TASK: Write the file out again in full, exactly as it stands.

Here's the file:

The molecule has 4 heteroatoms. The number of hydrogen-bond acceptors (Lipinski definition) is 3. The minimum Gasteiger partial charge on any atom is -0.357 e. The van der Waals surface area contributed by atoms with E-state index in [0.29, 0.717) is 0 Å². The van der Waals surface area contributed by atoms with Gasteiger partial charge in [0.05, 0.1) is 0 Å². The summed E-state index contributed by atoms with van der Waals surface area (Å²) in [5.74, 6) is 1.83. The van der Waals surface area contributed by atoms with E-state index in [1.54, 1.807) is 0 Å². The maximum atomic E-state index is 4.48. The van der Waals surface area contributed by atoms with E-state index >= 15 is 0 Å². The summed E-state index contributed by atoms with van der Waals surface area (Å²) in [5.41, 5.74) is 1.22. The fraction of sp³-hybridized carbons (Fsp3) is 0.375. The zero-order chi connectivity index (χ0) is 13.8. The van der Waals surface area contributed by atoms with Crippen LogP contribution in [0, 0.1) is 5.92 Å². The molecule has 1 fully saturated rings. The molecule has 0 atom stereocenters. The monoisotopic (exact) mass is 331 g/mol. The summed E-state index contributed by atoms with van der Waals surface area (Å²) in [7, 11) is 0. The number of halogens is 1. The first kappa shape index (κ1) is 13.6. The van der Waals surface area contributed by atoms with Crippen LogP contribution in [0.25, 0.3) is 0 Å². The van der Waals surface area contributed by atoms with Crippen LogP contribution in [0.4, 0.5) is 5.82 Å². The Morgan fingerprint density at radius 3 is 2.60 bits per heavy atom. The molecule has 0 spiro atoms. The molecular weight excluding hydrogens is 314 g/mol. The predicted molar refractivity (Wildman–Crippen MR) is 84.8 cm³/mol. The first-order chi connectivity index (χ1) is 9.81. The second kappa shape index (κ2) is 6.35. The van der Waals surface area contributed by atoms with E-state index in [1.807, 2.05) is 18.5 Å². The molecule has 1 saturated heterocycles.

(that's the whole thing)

The molecule has 4 heteroatoms. The number of hydrogen-bond acceptors (Lipinski definition) is 3. The minimum Gasteiger partial charge on any atom is -0.357 e. The van der Waals surface area contributed by atoms with E-state index in [0.29, 0.717) is 0 Å². The van der Waals surface area contributed by atoms with Gasteiger partial charge in [0.05, 0.1) is 0 Å². The summed E-state index contributed by atoms with van der Waals surface area (Å²) in [5.74, 6) is 1.83. The van der Waals surface area contributed by atoms with E-state index in [1.54, 1.807) is 0 Å². The maximum atomic E-state index is 4.48. The van der Waals surface area contributed by atoms with E-state index >= 15 is 0 Å². The summed E-state index contributed by atoms with van der Waals surface area (Å²) in [5.41, 5.74) is 1.22. The fraction of sp³-hybridized carbons (Fsp3) is 0.375. The zero-order chi connectivity index (χ0) is 13.8. The van der Waals surface area contributed by atoms with Crippen LogP contribution in [0, 0.1) is 5.92 Å². The molecule has 1 fully saturated rings. The molecule has 0 atom stereocenters. The monoisotopic (exact) mass is 331 g/mol. The summed E-state index contributed by atoms with van der Waals surface area (Å²) in [7, 11) is 0. The number of halogens is 1. The first kappa shape index (κ1) is 13.6. The van der Waals surface area contributed by atoms with Crippen LogP contribution in [0.25, 0.3) is 0 Å². The van der Waals surface area contributed by atoms with Crippen LogP contribution in [0.4, 0.5) is 5.82 Å². The Morgan fingerprint density at radius 3 is 2.60 bits per heavy atom. The molecule has 0 spiro atoms. The molecular weight excluding hydrogens is 314 g/mol. The predicted molar refractivity (Wildman–Crippen MR) is 84.8 cm³/mol. The first-order chi connectivity index (χ1) is 9.81. The second kappa shape index (κ2) is 6.35. The van der Waals surface area contributed by atoms with E-state index in [1.807, 2.05) is 18.5 Å². The molecule has 1 saturated heterocycles.